Given Slovenia’s independence in 1991, examining the potential impact of Olympic media consumption on this young nation offers a unique opportunity for scholarly investigation. Prior examinations of Olympic telecasts in Slovenia have uncovered core elements of nationalized pride and focus (Ličen & Billings, 2013a), yet have not fully explored the potential effect of the mass viewership found within the Olympics. This study explores how social cognitive and social identification theories interact to influence consumption behaviors relating to international competition—in this case, the Olympics. For this study, 175 respondents were surveyed to examine the relationship among personal determinants defined by one’s national identity, Olympic fan involvement, and behaviors related to Olympic media consumption. Findings revealed that basic identification with Slovenia as a nation, and a need to defend Slovenia when faced with discouraging opinions, influenced one’s fan involvement with the Olympics, which in turn influenced digital and televisual media consumption.
Kenon A. Brown, Simon Ličen, Andrew C. Billings and Michael B. Devlin
Garry D. Wheeler
The biological area of adapted physical activity research has traditionally been dominated by the positivist or rational empirical paradigm, or the scientific method. Underlying assumptions of the inquirer and inquired’s objectivity and independence have generated much criticism. Researchers have argued that the scientific method produces an impoverished view of reality and that claims to an objective and value-free stance are ideological and mythical. Critique of rational-empiricism, the scientific method, present science, or the received-view may be understood at three levels: intraparadigmatic, extraparadigmatic, and intramethod. Dr. Shephard (1998) addresses the latter in his paper and as such, his is a method-based approach. A methodological analysis, however, requires examining the underlying tacit assumptions of the scientific method. In this paper, critique of the scientific method is offered and justification of the critique examined. Proposed alternatives include an expansionist view of research, inclusion of subjective elements, triangulated designs, and empowerment of subjects.
Ana I. Sousa, Rui Corredeira and Ana L. Pereira
This study reports on a comparison of how two different groups of people with an amputation view their bodies and perceive how others view them. One group has a history of sport participation, while the other has not. The analysis is based on 14 semistructured interviews with people with amputations: 7 were engaged in sport and 7 were not. The following themes emerged: Body, Prosthesis, Independence, Human Person, and Social Barriers. One could conclude that participation in sport influences how people with an amputation perceive their body as they live with their body in a more positive way and they better accept their new body condition and their being-in-the-world. The social barriers that people with an amputation have to face daily were evident, and one of the most significant ideas was the importance of being recognized and treated as a person and not as a person with a disability.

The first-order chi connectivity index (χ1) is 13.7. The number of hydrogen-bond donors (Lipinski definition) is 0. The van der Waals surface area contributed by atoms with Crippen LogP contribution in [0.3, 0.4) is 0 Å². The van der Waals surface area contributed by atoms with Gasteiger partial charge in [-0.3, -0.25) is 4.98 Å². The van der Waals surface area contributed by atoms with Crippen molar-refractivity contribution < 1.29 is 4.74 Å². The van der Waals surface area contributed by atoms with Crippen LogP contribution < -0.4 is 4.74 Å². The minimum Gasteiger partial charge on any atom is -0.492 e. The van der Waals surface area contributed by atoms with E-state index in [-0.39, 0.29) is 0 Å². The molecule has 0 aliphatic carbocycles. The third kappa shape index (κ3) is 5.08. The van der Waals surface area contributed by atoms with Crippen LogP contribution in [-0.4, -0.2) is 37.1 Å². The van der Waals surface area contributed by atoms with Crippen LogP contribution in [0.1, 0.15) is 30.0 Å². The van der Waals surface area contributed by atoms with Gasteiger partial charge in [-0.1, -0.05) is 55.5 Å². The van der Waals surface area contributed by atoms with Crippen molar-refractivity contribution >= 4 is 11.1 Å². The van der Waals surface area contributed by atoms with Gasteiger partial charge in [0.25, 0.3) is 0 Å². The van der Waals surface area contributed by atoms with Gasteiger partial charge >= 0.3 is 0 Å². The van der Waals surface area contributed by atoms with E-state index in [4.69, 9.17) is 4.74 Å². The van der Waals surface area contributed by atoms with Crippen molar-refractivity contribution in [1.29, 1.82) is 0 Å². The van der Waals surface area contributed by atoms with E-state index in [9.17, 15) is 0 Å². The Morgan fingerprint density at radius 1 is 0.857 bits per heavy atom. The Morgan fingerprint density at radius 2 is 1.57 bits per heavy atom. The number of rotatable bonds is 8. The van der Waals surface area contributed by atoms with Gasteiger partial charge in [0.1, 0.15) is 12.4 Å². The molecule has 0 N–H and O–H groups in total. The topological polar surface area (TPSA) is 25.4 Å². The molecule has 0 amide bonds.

Christie L. Ward, Rudy J. Valentine and Ellen M. Evans
Adiposity, lean mass, and physical activity (PA) are known to influence physical function in older adults, although the independent influences are not completely characterized. Older adults (N = 156, M age = 68.9 ± 6.7 yr, 85 men) were assessed for body composition via dual-energy X-ray absorptiometry, PA by accelerometer, and physical function via timed up-and-go (UP&GO), 30-s chair stand, 6-min walk (6-min WALK), and Star-Excursion Balance Test. In the absence of percentage-body-fat by PA interactions (p > .05), main effects existed such that a higher percentage body fat was associated with poorer performance in UP&GO, 30-s chair stand, and 6-min WALK (p < .05). No significant main effects were found for PA and functional performance. Adiposity explains 4.6–11.4% in physical functional variance (p < .05). Preventing increases in adiposity with age may help older adults maintain functional independence.
Peter Klavora and Ronald J. Heslegrave
Individuals age 65 and over represent the most rapidly growing segment of the driving population in North America. Although the driving privilege helps seniors maintain greater levels of independence and self-sufficiency, many deficits in driving-related abilities increase with age and can place some individuals, or other road users, at risk for property destruction or personal injury. Drastic age-related declines in driving-related abilities are not inevitable, however. Aging-driver-specific programs have been shown to be effective in ensuring that older drivers remain safe and competent on the roads. Current research suggests that Visual-Motor Useful Field of View training might be an effective means of assessing and enhancing many of the functional psychomotor tasks required by senior drivers. The potential success of such specific fitness and psychomotor training programs has great implications for helping seniors maintain independent living and an improved quality of life for as long as possible.